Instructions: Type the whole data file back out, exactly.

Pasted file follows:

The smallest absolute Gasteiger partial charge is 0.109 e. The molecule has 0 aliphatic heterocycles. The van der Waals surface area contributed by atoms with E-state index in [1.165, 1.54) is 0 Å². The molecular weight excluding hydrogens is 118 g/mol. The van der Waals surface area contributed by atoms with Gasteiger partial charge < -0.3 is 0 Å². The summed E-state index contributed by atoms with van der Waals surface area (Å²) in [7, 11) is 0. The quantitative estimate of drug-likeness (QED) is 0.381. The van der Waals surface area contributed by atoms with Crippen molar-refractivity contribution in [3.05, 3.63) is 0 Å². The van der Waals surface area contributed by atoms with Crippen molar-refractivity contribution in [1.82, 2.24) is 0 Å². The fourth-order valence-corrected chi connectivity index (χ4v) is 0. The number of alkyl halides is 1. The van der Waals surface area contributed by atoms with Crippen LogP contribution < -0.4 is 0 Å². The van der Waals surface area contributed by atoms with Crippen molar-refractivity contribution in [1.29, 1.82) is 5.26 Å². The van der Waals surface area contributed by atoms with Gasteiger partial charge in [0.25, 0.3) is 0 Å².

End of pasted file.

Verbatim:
The smallest absolute Gasteiger partial charge is 0.109 e. The molecule has 0 aliphatic heterocycles. The van der Waals surface area contributed by atoms with E-state index in [1.165, 1.54) is 0 Å². The molecular weight excluding hydrogens is 118 g/mol. The van der Waals surface area contributed by atoms with Gasteiger partial charge < -0.3 is 0 Å². The summed E-state index contributed by atoms with van der Waals surface area (Å²) in [7, 11) is 0. The quantitative estimate of drug-likeness (QED) is 0.381. The van der Waals surface area contributed by atoms with Crippen molar-refractivity contribution in [3.05, 3.63) is 0 Å². The van der Waals surface area contributed by atoms with Crippen molar-refractivity contribution in [1.82, 2.24) is 0 Å². The fourth-order valence-corrected chi connectivity index (χ4v) is 0. The number of alkyl halides is 1. The van der Waals surface area contributed by atoms with Crippen LogP contribution < -0.4 is 0 Å². The van der Waals surface area contributed by atoms with Crippen molar-refractivity contribution in [1.29, 1.82) is 5.26 Å². The van der Waals surface area contributed by atoms with Gasteiger partial charge in [0.25, 0.3) is 0 Å².